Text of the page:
As noted earlier, domestic violence is often explained as a loss of control by the batterer. However, even when alcohol or other drugs are involved, the experiences of battered women contradict this view. Battered women report that even when their partners appear uncontrollably drunk during a physical assault, they routinely exhibit the ability to sober up remarkably quickly if there is an outside interruption, such as police intervention.
- Of the 32.1 million nonfatal violent crimes that took place between 1998 and 2002, 30% of victims said the offender was under the influence of drugs or alcohol.
- An additional 29.2% indicated the offender was sober at the time, and 40.8% said they did not know.
- A larger percentage of family violence victims (38.5%) reported the offender was under the influence of drugs or alcohol during the incident than did nonfamily violence victims (28.9%).
- Offenders who abused their boyfriend or girlfriend were more likely than other types of nonfamily violence offenders to be drinking or using drugs. Four out of 10 (41.4%) offenders involved in violence with a boyfriend or girlfriend were under the influence of drugs or alcohol, compared to 26.3% of offend-ers involved in violence against a friend or acquaintance and 29.3% of stranger violence.
- Excluding the 19.5% of family violence victims who did not know whether the offender was under the influence of drugs or alcohol at the time of the incident, approximately 2.8 million victims of family violence were able to indicate whether the offender was or was not under the influence of drugs or alcohol. In nearly half the incidents, family violence victims reported the offender had been using drugs or alcohol at the time of the offense.
Interventions with substance-abusing batterers
If batterers use alcohol or other drugs, these problems should be addressed separately and concurrently. This is critical not only to maximize the victim’s safety, but also to prevent the battering from precipitating relapse or otherwise interfering with the recovery process. True recovery requires much more than abstinence. It includes adopting a lifestyle that enhances emotional and spiritual health, a goal that cannot be achieved if the battering continues.
Self-help programs such as Alcoholics Anonymous promote and support emotional and spiritual health and have helped many alcoholics get sober. These programs, however, were not designed to address battering and are not sufficient, by themselves, to motivate batterers to stop their abuse. It is critical that any treatment plan for chemically dependent men who batter include attendance at programs designed specifically to address the attitudes and beliefs that encourage their abusive behavior.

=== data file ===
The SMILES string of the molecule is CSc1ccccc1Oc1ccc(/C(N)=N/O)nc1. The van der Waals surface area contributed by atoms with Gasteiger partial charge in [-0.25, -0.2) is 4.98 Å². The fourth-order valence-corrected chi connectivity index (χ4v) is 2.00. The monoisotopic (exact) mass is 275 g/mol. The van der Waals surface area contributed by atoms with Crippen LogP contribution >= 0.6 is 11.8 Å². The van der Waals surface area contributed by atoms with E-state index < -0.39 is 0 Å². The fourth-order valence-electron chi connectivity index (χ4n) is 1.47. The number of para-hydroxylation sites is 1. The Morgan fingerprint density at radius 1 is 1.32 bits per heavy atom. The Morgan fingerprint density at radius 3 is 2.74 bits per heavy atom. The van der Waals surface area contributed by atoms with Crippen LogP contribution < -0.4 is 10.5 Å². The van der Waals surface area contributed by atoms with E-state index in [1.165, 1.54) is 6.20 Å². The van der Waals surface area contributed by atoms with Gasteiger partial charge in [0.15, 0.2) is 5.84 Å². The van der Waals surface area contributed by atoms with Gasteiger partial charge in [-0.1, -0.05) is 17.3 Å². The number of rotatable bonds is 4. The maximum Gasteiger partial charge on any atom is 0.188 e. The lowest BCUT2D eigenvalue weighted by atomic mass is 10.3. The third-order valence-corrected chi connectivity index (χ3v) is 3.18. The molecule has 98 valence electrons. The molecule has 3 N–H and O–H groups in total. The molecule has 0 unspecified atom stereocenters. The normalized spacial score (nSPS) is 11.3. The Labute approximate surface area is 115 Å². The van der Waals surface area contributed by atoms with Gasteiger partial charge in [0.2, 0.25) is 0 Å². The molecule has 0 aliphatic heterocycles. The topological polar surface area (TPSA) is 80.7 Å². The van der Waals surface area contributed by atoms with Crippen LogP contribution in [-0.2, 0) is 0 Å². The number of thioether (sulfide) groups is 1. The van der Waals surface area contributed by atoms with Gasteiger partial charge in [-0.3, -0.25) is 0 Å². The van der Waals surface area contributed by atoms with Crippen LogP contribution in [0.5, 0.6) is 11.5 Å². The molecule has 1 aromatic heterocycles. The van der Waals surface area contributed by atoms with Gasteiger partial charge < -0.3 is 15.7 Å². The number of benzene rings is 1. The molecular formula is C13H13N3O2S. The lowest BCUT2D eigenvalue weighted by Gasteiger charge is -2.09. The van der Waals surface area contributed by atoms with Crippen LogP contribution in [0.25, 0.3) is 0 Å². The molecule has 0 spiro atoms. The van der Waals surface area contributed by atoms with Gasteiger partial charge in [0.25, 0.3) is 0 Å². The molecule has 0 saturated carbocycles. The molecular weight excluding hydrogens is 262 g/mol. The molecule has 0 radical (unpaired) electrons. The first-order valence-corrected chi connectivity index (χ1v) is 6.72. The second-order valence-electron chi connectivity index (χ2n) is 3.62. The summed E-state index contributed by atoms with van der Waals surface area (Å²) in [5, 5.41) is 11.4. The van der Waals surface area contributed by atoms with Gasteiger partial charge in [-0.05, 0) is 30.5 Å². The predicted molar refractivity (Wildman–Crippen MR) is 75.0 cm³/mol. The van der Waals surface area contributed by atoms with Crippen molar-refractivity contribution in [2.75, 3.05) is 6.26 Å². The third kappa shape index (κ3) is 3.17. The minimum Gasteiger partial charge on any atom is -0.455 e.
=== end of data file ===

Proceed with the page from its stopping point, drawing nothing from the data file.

When abusive men enter substance abuse treatment programs, their partners are often directed into self-help programs such as Al-Anon or co-dependency groups. However, these resources were not designed to meet the needs of victims of domestic violence and often inadvertently cause harm to battered women. The goals of these groups typically include helping alcoholics’ family members to focus on their own needs, practice emotional detachment from the substance abusers, and identify and stop protecting their partners from the harmful consequences of addiction. Group members are encouraged to define their personal boundaries, set limits on their partners’ behaviors, and stop protecting their partners from the harmful consequences of addiction. While these strategies and goals may be very useful for women whose partners are not abusive, for battered women such changes will likely result in an escalation of abuse, including physical violence.
Battered women are often very sensitive to their partners’ moods as a way to assess their level of danger. They focus on their partners’ needs and cover up for them as part of their survival strategy. These behaviors are not dysfunctional but are life-saving skills that protect them and their children from further harm. When battered women are encouraged to stop these behaviors through self-focusing and detachment, they are being asked to stop doing the things that may be keeping them and their children most safe.
Myths Regarding Domestic Violence
“Domestic Violence” can be defined in legal and clinical terms. For clinical purposes, domestic violence is “assaultive behavior.” Domestic violence generally represents a pattern of behavior rather then a single isolated event. The pattern of behavior can take on many different forms, all of them involving physical violence or threats of physical violence. The violence may be accomplished through the use of hand, feet, weapons, or other objects.
The National Institute of Justice estimates that a woman is battered every 18 seconds in the United States. Some studies have suggested that between 35 and 50 percent of the nation’s couples have experienced at least one violent incident in their relationship.
Historically, the problem of violence in the home has been surrounded by a number of myths and misconceptions, which has perpetuated spouse abuse in society and has hampered the effective response of law enforcement.
Some of the most common myths and misconceptions are briefly addressed below.
Domestic Violence is a Private “Family Matter”